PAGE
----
• Notice the next person and say, “We’ve covered just about everything here, just give me two more minutes to wrap up, thanks!”
      • This will acknowledge the scheduled person, and clue the current person that his time is coming up.
    • Try one of the Transition & Exit Combinations below
  • Just got started?
    • If you are expecting an appointment, let the current person know that when you start!
    • When the next person arrives, acknowledge them and tell them, “Let me see if someone else can help this customer, just give me two more minutes to wrap up, thanks!”
      • This will acknowledge the scheduled person, and show the current customer you still care.

If someone starts to hover or a crowd is forming but you’re just getting involved with the current demo:

  • Don’t ignore the person waiting – make eye contact.
    • Acknowledge the next person and say, “We just got under way, but I think we can cover most of the bases in ten minutes.”
    • Look at the current person to get visual agreement.
      • This will set a timing expectation for the current person, and give the next person a choice about whether to wait or leave.
    • Then in 10 minutes try one of the Transition & Exit Combinations below

If the current demo has simply gone on too long, regardless of how long the next person has been waiting:

  • Don’t ignore the person waiting – make eye contact.
    • Acknowledge the next person and say, “We’ve covered just about everything here, just give me two more minutes to wrap up, thanks!”
    • Look at the current person to get visual agreement.
      • This will clue the current person that his time is just about up.
    • Try one of the Transition & Exit Combinations below

Transition Kindly and Exit Gracefully

I don’t want to monopolize your time, and I’ve got more demos lining up. (add any exit line)Would you stay and watch the stage presentation? They cover the end-to-end process. You can come back to one of us to get details if you are still missing any information.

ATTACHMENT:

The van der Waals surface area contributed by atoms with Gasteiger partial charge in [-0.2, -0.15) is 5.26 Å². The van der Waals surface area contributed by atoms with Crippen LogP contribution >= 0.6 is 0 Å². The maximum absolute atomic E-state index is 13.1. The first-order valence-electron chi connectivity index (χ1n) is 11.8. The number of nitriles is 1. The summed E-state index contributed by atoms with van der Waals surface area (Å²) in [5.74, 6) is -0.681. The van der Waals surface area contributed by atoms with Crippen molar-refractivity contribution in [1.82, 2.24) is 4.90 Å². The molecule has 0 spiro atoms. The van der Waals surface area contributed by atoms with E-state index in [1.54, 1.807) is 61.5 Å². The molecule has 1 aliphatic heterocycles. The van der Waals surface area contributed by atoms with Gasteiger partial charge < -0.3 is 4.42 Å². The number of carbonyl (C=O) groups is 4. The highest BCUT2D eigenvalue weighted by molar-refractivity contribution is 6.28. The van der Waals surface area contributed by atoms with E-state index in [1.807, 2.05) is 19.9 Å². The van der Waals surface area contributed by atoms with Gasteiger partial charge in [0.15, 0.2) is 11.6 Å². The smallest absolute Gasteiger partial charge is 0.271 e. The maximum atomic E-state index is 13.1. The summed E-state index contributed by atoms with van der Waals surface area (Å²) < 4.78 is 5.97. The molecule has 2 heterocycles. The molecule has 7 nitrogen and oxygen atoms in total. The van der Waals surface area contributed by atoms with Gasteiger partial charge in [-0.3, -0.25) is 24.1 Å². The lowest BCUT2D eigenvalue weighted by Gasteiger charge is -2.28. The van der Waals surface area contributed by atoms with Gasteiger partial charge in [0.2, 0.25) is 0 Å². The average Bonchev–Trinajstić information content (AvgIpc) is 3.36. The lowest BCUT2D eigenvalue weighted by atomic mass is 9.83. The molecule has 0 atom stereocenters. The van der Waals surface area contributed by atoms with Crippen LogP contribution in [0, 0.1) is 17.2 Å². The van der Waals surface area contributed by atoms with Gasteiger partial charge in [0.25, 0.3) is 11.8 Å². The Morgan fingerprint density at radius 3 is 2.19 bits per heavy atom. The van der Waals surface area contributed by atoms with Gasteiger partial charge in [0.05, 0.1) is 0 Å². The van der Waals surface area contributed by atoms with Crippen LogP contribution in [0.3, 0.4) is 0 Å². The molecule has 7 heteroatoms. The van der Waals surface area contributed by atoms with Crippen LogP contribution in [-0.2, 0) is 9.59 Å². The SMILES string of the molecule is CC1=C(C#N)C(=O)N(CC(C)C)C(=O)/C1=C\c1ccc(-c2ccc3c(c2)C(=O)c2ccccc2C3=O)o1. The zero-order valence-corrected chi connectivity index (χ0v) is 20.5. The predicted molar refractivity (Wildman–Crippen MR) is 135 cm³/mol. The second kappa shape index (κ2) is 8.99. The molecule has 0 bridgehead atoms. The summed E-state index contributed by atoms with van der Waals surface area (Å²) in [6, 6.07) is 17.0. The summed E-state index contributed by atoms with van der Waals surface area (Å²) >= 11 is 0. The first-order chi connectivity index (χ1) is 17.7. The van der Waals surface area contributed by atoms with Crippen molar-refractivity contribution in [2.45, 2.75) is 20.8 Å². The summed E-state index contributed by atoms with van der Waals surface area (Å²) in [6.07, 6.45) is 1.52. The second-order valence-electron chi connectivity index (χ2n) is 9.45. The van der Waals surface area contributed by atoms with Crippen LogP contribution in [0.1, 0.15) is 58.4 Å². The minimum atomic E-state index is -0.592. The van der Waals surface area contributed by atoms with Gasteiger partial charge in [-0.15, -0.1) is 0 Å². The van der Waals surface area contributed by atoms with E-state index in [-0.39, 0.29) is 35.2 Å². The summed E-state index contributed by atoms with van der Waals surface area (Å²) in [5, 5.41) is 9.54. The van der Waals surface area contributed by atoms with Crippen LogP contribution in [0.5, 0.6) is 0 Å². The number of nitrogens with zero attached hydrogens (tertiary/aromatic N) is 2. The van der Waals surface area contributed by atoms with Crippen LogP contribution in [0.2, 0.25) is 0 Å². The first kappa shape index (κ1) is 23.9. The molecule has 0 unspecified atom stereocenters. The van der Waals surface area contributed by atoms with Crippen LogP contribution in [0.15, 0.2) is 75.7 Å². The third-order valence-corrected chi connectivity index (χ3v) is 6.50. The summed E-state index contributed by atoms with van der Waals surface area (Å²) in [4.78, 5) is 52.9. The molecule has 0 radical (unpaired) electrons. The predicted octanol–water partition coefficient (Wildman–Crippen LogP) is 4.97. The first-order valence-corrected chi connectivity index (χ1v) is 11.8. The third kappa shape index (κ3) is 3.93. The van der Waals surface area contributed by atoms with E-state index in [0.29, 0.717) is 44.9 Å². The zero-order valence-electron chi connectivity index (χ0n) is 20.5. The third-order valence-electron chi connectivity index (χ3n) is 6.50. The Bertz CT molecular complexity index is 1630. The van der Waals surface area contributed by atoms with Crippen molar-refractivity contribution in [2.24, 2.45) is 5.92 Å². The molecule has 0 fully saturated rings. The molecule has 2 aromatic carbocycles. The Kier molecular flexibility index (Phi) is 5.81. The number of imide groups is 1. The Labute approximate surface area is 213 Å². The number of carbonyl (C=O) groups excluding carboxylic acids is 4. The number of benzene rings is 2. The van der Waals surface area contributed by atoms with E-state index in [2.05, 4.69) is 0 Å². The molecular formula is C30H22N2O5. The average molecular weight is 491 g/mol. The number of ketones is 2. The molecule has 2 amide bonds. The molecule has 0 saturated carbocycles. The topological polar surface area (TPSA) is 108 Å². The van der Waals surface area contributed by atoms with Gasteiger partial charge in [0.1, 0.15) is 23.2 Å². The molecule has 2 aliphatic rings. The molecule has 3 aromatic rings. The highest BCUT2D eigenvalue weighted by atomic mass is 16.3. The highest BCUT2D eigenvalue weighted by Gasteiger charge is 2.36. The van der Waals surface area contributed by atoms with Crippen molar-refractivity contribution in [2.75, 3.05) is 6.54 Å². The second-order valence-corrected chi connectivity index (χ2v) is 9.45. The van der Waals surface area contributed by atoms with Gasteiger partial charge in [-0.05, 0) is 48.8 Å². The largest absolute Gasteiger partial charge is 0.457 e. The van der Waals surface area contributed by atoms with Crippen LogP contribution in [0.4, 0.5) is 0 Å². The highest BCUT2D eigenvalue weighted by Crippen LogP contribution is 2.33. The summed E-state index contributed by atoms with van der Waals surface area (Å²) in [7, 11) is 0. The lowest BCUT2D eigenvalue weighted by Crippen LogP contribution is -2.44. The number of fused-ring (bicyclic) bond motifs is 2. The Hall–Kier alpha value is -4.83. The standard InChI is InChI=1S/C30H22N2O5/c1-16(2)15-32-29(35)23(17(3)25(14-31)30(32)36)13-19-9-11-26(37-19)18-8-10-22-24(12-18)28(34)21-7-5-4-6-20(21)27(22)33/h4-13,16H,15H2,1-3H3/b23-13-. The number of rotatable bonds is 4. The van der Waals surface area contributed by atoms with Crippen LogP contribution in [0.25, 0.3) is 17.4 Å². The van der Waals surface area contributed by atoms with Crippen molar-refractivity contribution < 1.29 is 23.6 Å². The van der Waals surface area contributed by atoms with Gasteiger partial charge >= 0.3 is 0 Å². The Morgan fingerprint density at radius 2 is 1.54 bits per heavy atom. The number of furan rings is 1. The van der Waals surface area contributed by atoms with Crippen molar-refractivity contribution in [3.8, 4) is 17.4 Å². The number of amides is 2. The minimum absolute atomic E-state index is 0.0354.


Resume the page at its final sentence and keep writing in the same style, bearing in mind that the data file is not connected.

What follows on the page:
Listen, I’d hate for you to miss anything our products can do for your type of business. (add any exit line)Can I get you to go to the leads desk and tell Paula to sign you up for more information?
You know I could go on for hours about how your business can benefit from equipment reduction — but I’m being told I need to wrap up. (add any exit line)You should go to the conference general session on Wednesday morning – some of our industry-leading customers lined up as panelists.
My next appointment is here but let me make sure we’ve covered your bases first. (list three or four points you covered; add any exit line)We cover lots more workflows in these other pods if you still need more up-close information.
What you’ve seen so far – is it enough to know whether this will address your requirements? (add appropriate exit line)You know we can set up a demo on-site if you want. Would you want our inside sales guys to set something up?

Parting Words

There’s good news in all this. If your product has managed to keep someone’s attention throughout such a long demo, or if the people waiting are still interested after waiting in line, those are really strong signals that you shouldn’t skip out on the most important next step for your business: capturing their contact information and marking them as very warm prospects for Sales follow-up.

As the architect of your product’s customer conversations, your product marketing mission is to provide the relevant messages to move the prospect one step further along his decision-making process.

How your team deals with a prospect when it encounters one in the wild will have a big impact on that customer’s journey. The payoff for making trade show demos easy for them could ultimately be a sale — your company’s reward for the time your team has spent with your prospects.